Buffett is also known for his patience and discipline in terms of investing in a company only when he believes it is undervalued or at least valued at a reasonable price. Never overpay for a stock, buying a good company at a great price is not a recipe for good returns.

Now we know the things Buffett looks for in a company, the companies we invest in can fulfill either 1 of these 2 roles: cash cows or future cash cows. The cash cows are usually shares of good companies that don’t have a lot of room to grow or don’t have any plans to expand but generate tons of cash that it pays out as dividends and buyback shares; in terms of a private business, a cash cow can be a very profitable ice-cream shop that you don’t plan to expand. Future cash cows are companies that generate lots of cash but reinvest most of that cash for future profits; it could be shares of a good young company with fast growth or a private ice-cream business that plans to reinvest most of the profits to open more ice-cream shops. The basic idea is for the investor to use the income he gets from the cash cows in his portfolio to invest in future cash cows or other cash cows (or more shares of the same cash cow companies held in the portfolio) to further increase the future cash flow generated by his portfolio.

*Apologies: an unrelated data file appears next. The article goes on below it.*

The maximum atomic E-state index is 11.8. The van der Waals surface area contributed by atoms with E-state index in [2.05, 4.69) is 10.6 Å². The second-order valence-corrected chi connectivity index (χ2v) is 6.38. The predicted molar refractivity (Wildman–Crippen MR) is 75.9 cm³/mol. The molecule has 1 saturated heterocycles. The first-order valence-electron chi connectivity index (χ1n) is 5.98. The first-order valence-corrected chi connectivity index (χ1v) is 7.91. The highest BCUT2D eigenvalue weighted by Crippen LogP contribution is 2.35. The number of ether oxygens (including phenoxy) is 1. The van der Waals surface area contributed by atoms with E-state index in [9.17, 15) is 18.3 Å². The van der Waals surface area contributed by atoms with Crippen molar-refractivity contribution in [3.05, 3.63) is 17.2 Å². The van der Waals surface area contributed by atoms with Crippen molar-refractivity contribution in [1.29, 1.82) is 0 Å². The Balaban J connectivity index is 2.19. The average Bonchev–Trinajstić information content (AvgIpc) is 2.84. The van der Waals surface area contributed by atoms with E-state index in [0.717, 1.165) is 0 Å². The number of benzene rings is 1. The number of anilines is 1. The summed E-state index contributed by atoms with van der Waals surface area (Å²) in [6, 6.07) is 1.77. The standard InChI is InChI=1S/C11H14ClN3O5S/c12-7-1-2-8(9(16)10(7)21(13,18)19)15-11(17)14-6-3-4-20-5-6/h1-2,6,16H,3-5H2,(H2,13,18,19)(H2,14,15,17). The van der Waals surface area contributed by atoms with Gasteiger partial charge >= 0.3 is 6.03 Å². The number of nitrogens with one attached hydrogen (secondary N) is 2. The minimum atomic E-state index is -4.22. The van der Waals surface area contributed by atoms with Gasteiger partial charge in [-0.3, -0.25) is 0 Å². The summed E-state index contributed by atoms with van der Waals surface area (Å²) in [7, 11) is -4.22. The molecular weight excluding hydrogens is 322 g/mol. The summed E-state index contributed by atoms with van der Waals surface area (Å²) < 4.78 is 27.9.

If Warren Buffett can’t find any attractive investments, he is content to just build up cash to take advantage of attractive opportunities when they present themselves. So, if you can’t find any attractive opportunities, don’t throw good money after bad, build up cash and wait for good opportunities to show up.

This concludes the asset allocation method from the masters series, I hope you enjoyed it. If you have any questions or have anything that you would like to share please feel free to comment. Thank you for reading, and may you always sustain good returns on your portfolio. Take care.

This article is featured in the carnival of value investing, check it out for interesting investing articles!

Tuesday, July 26, 2011

Mistakes of omission are a bitch!

Warren Buffett once explained how some of his biggest mistakes were mistakes of omission which cost billions of dollars. This kind of mistakes doesn’t show up in the financial statements, but they can still be a real pain. In this article I will talk about some of my mistakes of omission and some of the things I learned to better avoid such mistakes in future. I hope that you would find this article useful.